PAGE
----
The Man in the Iron Mask by Alexandre Dumas was an unidentified prisoner who was arrested in 1669 or 1670 and subsequently held in a number of French prisons, including the Bastille and the Fortress of Pignerol (modern Pinerolo, Italy).
Known for remaining unidentified due to the veil worn over his face throughout his time in prison, he was held in the custody of the same jailer, Bénigne Dauvergne de Saint-Mars, for a period of 34 years. He died on 19 November 1703 under the name Marchioly, during the reign of King Louis XIV of France (1643–1715).
No one is known to have seen his face, as it was hidden by a mask of black velvet cloth, later misreported by Voltaire as an iron mask, and the true identity of the prisoner remains a mystery. His identity has been extensively debated by historians, and various theories have been expounded in numerous books and films.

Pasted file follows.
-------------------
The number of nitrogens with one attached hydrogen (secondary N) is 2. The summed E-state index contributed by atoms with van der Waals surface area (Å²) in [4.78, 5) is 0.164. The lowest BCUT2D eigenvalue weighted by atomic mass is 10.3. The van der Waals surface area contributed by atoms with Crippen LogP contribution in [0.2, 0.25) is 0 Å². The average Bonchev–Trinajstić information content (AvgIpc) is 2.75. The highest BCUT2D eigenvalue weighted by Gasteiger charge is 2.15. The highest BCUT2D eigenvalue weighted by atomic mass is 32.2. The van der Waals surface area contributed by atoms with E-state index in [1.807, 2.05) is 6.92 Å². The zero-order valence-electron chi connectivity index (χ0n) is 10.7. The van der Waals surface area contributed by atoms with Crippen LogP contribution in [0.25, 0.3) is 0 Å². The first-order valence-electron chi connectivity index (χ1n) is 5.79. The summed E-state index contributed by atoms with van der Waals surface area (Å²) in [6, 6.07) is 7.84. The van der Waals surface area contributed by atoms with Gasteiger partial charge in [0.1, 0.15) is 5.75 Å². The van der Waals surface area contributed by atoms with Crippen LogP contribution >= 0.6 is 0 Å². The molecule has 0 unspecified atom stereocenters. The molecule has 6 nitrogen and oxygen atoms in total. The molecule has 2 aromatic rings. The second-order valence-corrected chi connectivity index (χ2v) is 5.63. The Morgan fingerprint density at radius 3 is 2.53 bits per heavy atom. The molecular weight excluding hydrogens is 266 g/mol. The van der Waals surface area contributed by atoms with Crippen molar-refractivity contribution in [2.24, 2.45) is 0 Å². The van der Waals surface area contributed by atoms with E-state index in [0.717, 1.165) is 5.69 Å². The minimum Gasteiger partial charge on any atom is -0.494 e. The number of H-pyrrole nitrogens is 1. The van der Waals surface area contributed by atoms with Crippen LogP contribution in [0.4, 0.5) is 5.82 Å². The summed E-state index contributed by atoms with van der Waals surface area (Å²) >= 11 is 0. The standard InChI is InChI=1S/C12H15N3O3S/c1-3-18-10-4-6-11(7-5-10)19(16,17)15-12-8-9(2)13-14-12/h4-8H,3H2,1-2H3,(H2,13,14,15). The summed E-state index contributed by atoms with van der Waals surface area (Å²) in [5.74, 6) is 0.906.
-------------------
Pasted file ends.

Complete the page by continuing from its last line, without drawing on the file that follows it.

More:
Among the leading theories is one proposed by the writer and philosopher Voltaire, who claimed in the second edition of his Questions sur l'Encyclopédie (1771) that the prisoner wore a mask made of iron rather than of cloth, and that he was the older, illegitimate brother of Louis XIV.
What little is known about the historical Man in the Iron Mask is based mainly on correspondence between Saint-Mars and his superiors in Paris. Recent research suggests that his name was Eustache Dauger, a man who was involved in several political scandals of the late 17th century, but this assertion has not been proven.